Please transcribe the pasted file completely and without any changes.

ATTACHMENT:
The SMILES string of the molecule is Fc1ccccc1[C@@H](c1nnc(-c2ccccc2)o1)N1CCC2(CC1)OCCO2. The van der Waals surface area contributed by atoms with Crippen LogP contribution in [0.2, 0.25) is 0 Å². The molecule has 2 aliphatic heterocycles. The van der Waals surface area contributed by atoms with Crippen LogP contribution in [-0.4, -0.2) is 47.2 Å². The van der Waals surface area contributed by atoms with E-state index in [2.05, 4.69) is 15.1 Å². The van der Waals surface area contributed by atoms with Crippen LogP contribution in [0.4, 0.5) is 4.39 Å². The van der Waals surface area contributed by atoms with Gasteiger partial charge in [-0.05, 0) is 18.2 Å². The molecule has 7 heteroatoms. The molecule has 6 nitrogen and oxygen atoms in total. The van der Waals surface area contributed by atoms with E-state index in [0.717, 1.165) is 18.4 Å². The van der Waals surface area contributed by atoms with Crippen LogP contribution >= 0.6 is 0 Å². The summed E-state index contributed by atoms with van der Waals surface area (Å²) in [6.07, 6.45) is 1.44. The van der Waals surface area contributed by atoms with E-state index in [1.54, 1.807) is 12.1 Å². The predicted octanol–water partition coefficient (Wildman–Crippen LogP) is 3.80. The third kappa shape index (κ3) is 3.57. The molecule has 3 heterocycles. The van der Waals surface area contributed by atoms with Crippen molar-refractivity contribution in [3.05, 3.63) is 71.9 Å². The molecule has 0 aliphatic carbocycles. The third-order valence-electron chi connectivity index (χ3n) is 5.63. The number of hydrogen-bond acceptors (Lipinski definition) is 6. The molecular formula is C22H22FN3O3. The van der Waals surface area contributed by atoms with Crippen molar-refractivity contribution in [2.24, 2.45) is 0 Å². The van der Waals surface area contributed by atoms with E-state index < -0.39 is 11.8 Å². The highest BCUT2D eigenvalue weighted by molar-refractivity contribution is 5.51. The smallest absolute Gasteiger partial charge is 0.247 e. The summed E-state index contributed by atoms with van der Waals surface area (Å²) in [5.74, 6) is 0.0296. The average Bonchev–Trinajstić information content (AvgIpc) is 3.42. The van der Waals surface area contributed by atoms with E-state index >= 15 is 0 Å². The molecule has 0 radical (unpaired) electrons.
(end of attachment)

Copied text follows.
The SMILES string of the molecule is Fc1ccccc1[C@@H](c1nnc(-c2ccccc2)o1)N1CCC2(CC1)OCCO2. The van der Waals surface area contributed by atoms with Crippen LogP contribution in [0.2, 0.25) is 0 Å². The molecule has 2 aliphatic heterocycles. The van der Waals surface area contributed by atoms with Crippen LogP contribution in [-0.4, -0.2) is 47.2 Å². The van der Waals surface area contributed by atoms with E-state index in [2.05, 4.69) is 15.1 Å². The van der Waals surface area contributed by atoms with Crippen LogP contribution in [0.4, 0.5) is 4.39 Å². The van der Waals surface area contributed by atoms with Gasteiger partial charge in [-0.05, 0) is 18.2 Å². The molecule has 7 heteroatoms. The molecule has 6 nitrogen and oxygen atoms in total. The van der Waals surface area contributed by atoms with E-state index in [0.717, 1.165) is 18.4 Å². The van der Waals surface area contributed by atoms with Crippen LogP contribution >= 0.6 is 0 Å². The summed E-state index contributed by atoms with van der Waals surface area (Å²) in [6.07, 6.45) is 1.44. The van der Waals surface area contributed by atoms with E-state index in [1.54, 1.807) is 12.1 Å². The predicted octanol–water partition coefficient (Wildman–Crippen LogP) is 3.80. The third kappa shape index (κ3) is 3.57. The molecule has 3 heterocycles. The van der Waals surface area contributed by atoms with Crippen molar-refractivity contribution in [3.05, 3.63) is 71.9 Å². The molecule has 0 aliphatic carbocycles. The third-order valence-electron chi connectivity index (χ3n) is 5.63. The number of hydrogen-bond acceptors (Lipinski definition) is 6. The molecular formula is C22H22FN3O3. The van der Waals surface area contributed by atoms with Crippen molar-refractivity contribution in [2.24, 2.45) is 0 Å². The van der Waals surface area contributed by atoms with E-state index < -0.39 is 11.8 Å². The highest BCUT2D eigenvalue weighted by molar-refractivity contribution is 5.51. The smallest absolute Gasteiger partial charge is 0.247 e. The summed E-state index contributed by atoms with van der Waals surface area (Å²) in [5.74, 6) is 0.0296. The average Bonchev–Trinajstić information content (AvgIpc) is 3.42. The van der Waals surface area contributed by atoms with E-state index >= 15 is 0 Å². The molecule has 0 radical (unpaired) electrons.